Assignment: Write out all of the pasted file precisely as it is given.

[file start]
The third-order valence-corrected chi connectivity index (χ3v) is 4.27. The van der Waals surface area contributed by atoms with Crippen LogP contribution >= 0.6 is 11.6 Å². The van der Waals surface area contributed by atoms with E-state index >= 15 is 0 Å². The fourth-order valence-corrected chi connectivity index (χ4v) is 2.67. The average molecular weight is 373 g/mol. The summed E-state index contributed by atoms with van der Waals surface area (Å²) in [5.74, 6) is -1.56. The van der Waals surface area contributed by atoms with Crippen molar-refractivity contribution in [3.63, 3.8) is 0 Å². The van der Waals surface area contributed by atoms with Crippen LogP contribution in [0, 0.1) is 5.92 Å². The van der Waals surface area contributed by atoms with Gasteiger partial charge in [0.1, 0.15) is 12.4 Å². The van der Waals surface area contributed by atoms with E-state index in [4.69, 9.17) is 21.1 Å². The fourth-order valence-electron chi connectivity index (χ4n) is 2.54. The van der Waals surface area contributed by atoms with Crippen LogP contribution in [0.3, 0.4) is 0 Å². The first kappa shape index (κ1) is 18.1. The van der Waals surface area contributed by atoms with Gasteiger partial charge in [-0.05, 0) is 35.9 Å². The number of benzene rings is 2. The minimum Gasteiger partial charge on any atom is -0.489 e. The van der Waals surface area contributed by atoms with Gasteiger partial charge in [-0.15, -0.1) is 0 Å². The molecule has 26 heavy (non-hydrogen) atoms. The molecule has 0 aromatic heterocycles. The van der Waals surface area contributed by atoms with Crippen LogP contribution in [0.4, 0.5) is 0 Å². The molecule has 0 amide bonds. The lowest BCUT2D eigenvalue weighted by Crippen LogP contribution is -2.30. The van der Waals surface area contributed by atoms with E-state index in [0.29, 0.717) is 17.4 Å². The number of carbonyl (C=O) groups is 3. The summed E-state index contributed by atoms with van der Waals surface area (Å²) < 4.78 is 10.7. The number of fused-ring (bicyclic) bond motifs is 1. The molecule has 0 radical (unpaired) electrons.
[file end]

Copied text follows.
The third-order valence-corrected chi connectivity index (χ3v) is 4.27. The van der Waals surface area contributed by atoms with Crippen LogP contribution >= 0.6 is 11.6 Å². The van der Waals surface area contributed by atoms with E-state index >= 15 is 0 Å². The fourth-order valence-corrected chi connectivity index (χ4v) is 2.67. The average molecular weight is 373 g/mol. The summed E-state index contributed by atoms with van der Waals surface area (Å²) in [5.74, 6) is -1.56. The van der Waals surface area contributed by atoms with Crippen molar-refractivity contribution in [3.63, 3.8) is 0 Å². The van der Waals surface area contributed by atoms with Crippen LogP contribution in [0, 0.1) is 5.92 Å². The van der Waals surface area contributed by atoms with Gasteiger partial charge in [0.1, 0.15) is 12.4 Å². The van der Waals surface area contributed by atoms with E-state index in [4.69, 9.17) is 21.1 Å². The fourth-order valence-electron chi connectivity index (χ4n) is 2.54. The van der Waals surface area contributed by atoms with Crippen LogP contribution in [0.3, 0.4) is 0 Å². The first kappa shape index (κ1) is 18.1. The van der Waals surface area contributed by atoms with Gasteiger partial charge in [-0.05, 0) is 35.9 Å². The number of benzene rings is 2. The minimum Gasteiger partial charge on any atom is -0.489 e. The van der Waals surface area contributed by atoms with Gasteiger partial charge in [-0.15, -0.1) is 0 Å². The molecule has 26 heavy (non-hydrogen) atoms. The molecule has 0 aromatic heterocycles. The van der Waals surface area contributed by atoms with Crippen LogP contribution in [0.4, 0.5) is 0 Å². The molecule has 0 amide bonds. The lowest BCUT2D eigenvalue weighted by Crippen LogP contribution is -2.30. The van der Waals surface area contributed by atoms with E-state index in [0.29, 0.717) is 17.4 Å². The number of carbonyl (C=O) groups is 3. The summed E-state index contributed by atoms with van der Waals surface area (Å²) < 4.78 is 10.7. The number of fused-ring (bicyclic) bond motifs is 1. The molecule has 0 radical (unpaired) electrons.